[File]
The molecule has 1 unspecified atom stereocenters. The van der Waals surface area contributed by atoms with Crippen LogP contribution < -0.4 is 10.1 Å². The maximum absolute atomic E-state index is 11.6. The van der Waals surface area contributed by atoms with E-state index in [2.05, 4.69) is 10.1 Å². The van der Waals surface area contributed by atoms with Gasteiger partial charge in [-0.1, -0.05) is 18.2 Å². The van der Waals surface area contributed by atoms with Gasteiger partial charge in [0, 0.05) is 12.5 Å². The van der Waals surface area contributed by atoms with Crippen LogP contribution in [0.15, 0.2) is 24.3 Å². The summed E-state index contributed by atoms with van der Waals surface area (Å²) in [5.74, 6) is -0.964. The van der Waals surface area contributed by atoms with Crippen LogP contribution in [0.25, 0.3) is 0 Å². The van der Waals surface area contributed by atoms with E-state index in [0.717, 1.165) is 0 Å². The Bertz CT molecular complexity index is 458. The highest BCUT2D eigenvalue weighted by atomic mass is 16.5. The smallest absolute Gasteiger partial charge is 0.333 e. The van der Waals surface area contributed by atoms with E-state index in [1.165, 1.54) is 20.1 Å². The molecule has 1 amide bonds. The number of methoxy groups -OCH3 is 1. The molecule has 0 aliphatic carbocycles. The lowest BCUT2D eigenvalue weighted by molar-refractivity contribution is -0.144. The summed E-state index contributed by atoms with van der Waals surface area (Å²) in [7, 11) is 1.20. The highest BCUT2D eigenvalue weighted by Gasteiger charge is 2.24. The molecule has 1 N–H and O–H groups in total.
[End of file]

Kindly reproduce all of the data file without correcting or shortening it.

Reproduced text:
The molecule has 1 unspecified atom stereocenters. The van der Waals surface area contributed by atoms with Crippen LogP contribution < -0.4 is 10.1 Å². The maximum absolute atomic E-state index is 11.6. The van der Waals surface area contributed by atoms with E-state index in [2.05, 4.69) is 10.1 Å². The van der Waals surface area contributed by atoms with Gasteiger partial charge in [-0.1, -0.05) is 18.2 Å². The van der Waals surface area contributed by atoms with Gasteiger partial charge in [0, 0.05) is 12.5 Å². The van der Waals surface area contributed by atoms with Crippen LogP contribution in [0.15, 0.2) is 24.3 Å². The summed E-state index contributed by atoms with van der Waals surface area (Å²) in [5.74, 6) is -0.964. The van der Waals surface area contributed by atoms with Crippen LogP contribution in [0.25, 0.3) is 0 Å². The van der Waals surface area contributed by atoms with E-state index in [0.717, 1.165) is 0 Å². The Bertz CT molecular complexity index is 458. The highest BCUT2D eigenvalue weighted by atomic mass is 16.5. The smallest absolute Gasteiger partial charge is 0.333 e. The van der Waals surface area contributed by atoms with E-state index in [1.165, 1.54) is 20.1 Å². The molecule has 1 amide bonds. The number of methoxy groups -OCH3 is 1. The molecule has 0 aliphatic carbocycles. The lowest BCUT2D eigenvalue weighted by molar-refractivity contribution is -0.144. The summed E-state index contributed by atoms with van der Waals surface area (Å²) in [7, 11) is 1.20. The highest BCUT2D eigenvalue weighted by Gasteiger charge is 2.24. The molecule has 1 N–H and O–H groups in total.